COXSACKIE — A 5-year-old boy was called a hero Monday for helping his family and their pets escape a fire that destroyed their home Saturday afternoon
Jason and Marissa LaTour, their two foster sons, ages 5 and 6, and their four dogs escaped the blaze at their home at 86 Riverside Ave. unharmed, but they lost all their belongings.
Marissa’s 5-year-old first noticed the flames coming from the boys’ bedroom and immediately told her and Jason, she said Monday.
“I could hear the door open and close really fast,” she recalled. “He said, ‘Daddy, there’s a poof, there’s a fire.’”
Marissa declined to reveal boys’ names to protect their privacy.
Jason extinguished the flames on one side of the bedroom, but they reignited. The fire spread and it was then the family and their four dogs fled from the home.
“The scariest thing was how fast it was,” Marissa said of the fire’s reach. “It was in the boys’ bedroom. If they had been sleeping in there, they never would have made it out.”
The blaze ripped through the home Saturday, destroying it and leaving one side charred, Coxsackie Fire Chief Shawn Burdick said. The house was a total loss from extensive smoke and water damage.
Officials have not determined a cause, but Marissa said the blaze may have been electrical in nature.
Family friend and firefighter Duane Keezer walked through the home after the flames were extinguished and found charred children’s toys and scattered bits of clothing, he said, which sparked an idea.
A benefit for the LaTour family is scheduled for 3 to 7 p.m. June 20 at The Cask and Rasher, 245 Mansion St., Coxsackie, to help the family of four get back on its feet.
“I know they’re going to need a good starting foundation of goods to get back on their feet,” said Keezer, who works with LaTour at the Greene Correctional Facility. He is a corrections officer, and she processes payroll.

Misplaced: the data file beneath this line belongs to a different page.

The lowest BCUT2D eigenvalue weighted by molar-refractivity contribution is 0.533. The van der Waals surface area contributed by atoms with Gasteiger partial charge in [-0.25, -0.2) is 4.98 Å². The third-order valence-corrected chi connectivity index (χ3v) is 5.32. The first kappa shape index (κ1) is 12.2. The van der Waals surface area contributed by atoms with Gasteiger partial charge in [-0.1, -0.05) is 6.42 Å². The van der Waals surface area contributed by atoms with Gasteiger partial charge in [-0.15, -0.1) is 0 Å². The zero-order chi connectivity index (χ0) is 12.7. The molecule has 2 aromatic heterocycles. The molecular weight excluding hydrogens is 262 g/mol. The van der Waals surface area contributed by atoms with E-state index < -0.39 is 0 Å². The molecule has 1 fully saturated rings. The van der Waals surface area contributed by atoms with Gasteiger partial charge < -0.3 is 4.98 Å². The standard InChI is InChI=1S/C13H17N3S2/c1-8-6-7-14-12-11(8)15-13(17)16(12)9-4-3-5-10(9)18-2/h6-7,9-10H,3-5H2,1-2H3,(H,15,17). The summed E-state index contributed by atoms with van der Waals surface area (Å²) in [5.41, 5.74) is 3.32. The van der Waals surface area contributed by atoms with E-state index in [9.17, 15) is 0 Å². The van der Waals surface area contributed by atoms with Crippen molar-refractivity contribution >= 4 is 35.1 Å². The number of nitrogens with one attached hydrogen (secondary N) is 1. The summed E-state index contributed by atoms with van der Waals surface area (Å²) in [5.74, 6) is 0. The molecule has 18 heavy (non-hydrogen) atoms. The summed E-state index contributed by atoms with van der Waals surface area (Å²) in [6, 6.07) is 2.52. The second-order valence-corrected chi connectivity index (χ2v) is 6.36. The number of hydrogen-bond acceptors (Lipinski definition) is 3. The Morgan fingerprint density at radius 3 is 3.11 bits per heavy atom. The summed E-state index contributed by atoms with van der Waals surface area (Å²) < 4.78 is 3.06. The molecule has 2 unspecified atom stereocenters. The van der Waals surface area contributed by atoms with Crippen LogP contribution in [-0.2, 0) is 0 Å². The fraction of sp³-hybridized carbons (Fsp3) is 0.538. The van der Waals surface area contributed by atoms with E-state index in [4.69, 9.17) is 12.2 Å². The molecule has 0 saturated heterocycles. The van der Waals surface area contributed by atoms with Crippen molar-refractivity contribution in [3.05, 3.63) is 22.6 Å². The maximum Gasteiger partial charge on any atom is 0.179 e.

Keezer met with restaurant owner Jarrett Lane on Monday to discuss event details.
“We’re going to try to get the community involved to help the family rebuild,” Keezer said. “I think we’re going to set up a truck or trailer for donations — people can donate toys, clothing and toiletries.”
Marissa’s positive outlook and Keezer’s reassurances have kept the family going.
“They’ve scratched the bottom of the barrel and worked their way to where they were,” he said.
Keezer does not have a fundraising goal to reach, he said, but is happy to help a family in need because he knows hardship firsthand.
Keezer, a Petty Officer 2nd Class in the U.S. Navy, completed a tour of the Persian Gulf in 1997 on the U.S.S. John F. Kennedy. When he left the Navy in 2002, people helped him readjust to civilian life in several ways, including helping him move.
“I adjusted coming into the world,” he said. “I had a low-paying job... I’ve had it [people help] done for me in the past, and it’s only right that I pay it forward.”
Marissa praised Keezer for helping her get through the situation and called him her godsend. The Coxsackie community and first responders have also been supportive, she added.
“He kept me calm, he kept me laughing even though my world was blowing up in my face,” Marissa said. “I’ve been telling people everything’s been OK.”
Marissa and her family are staying at the Best Western on Route 9W in West Coxsackie. The dogs are staying at her sister’s house. Marissa has found herself returning to her former home, which was built by her parents in 1992, on instinct.
“Yesterday, I went to the grocery store and went on autopilot and went home instead of to the hotel,” she said.
The family remains resilient since the fire, and Marissa is happy everyone escaped safely, adding you can get a new house, but you cannot replace family.
“I couldn’t ask for anything else,” Marissa said. “Everybody got out and got to where they needed to be. We’ve just got to keep moving forward.”
To reach reporter Daniel Zuckerman email firstname.lastname@example.org or follow him on Twitter @DZuckerman_CGM.